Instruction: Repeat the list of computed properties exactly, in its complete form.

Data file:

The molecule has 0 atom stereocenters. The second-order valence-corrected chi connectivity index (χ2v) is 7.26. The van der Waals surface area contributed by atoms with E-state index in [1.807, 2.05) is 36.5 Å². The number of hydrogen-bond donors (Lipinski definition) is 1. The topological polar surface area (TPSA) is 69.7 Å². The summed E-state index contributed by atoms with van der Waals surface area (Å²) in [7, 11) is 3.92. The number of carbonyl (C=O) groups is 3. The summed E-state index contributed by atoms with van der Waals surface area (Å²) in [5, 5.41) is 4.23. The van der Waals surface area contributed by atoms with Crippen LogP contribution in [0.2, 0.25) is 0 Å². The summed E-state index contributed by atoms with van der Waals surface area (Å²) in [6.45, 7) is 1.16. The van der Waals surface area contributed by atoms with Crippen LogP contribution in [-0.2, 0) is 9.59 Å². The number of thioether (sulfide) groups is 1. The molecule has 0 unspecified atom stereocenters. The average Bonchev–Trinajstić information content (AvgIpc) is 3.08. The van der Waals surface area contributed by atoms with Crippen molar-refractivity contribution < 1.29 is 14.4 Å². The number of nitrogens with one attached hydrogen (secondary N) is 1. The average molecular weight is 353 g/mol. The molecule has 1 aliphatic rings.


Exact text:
The molecule has 0 atom stereocenters. The second-order valence-corrected chi connectivity index (χ2v) is 7.26. The van der Waals surface area contributed by atoms with E-state index in [1.807, 2.05) is 36.5 Å². The number of hydrogen-bond donors (Lipinski definition) is 1. The topological polar surface area (TPSA) is 69.7 Å². The summed E-state index contributed by atoms with van der Waals surface area (Å²) in [7, 11) is 3.92. The number of carbonyl (C=O) groups is 3. The summed E-state index contributed by atoms with van der Waals surface area (Å²) in [5, 5.41) is 4.23. The van der Waals surface area contributed by atoms with Crippen LogP contribution in [0.2, 0.25) is 0 Å². The summed E-state index contributed by atoms with van der Waals surface area (Å²) in [6.45, 7) is 1.16. The van der Waals surface area contributed by atoms with Crippen LogP contribution in [-0.2, 0) is 9.59 Å². The number of thioether (sulfide) groups is 1. The molecule has 0 unspecified atom stereocenters. The average Bonchev–Trinajstić information content (AvgIpc) is 3.08. The van der Waals surface area contributed by atoms with Crippen molar-refractivity contribution < 1.29 is 14.4 Å². The number of nitrogens with one attached hydrogen (secondary N) is 1. The average molecular weight is 353 g/mol. The molecule has 1 aliphatic rings.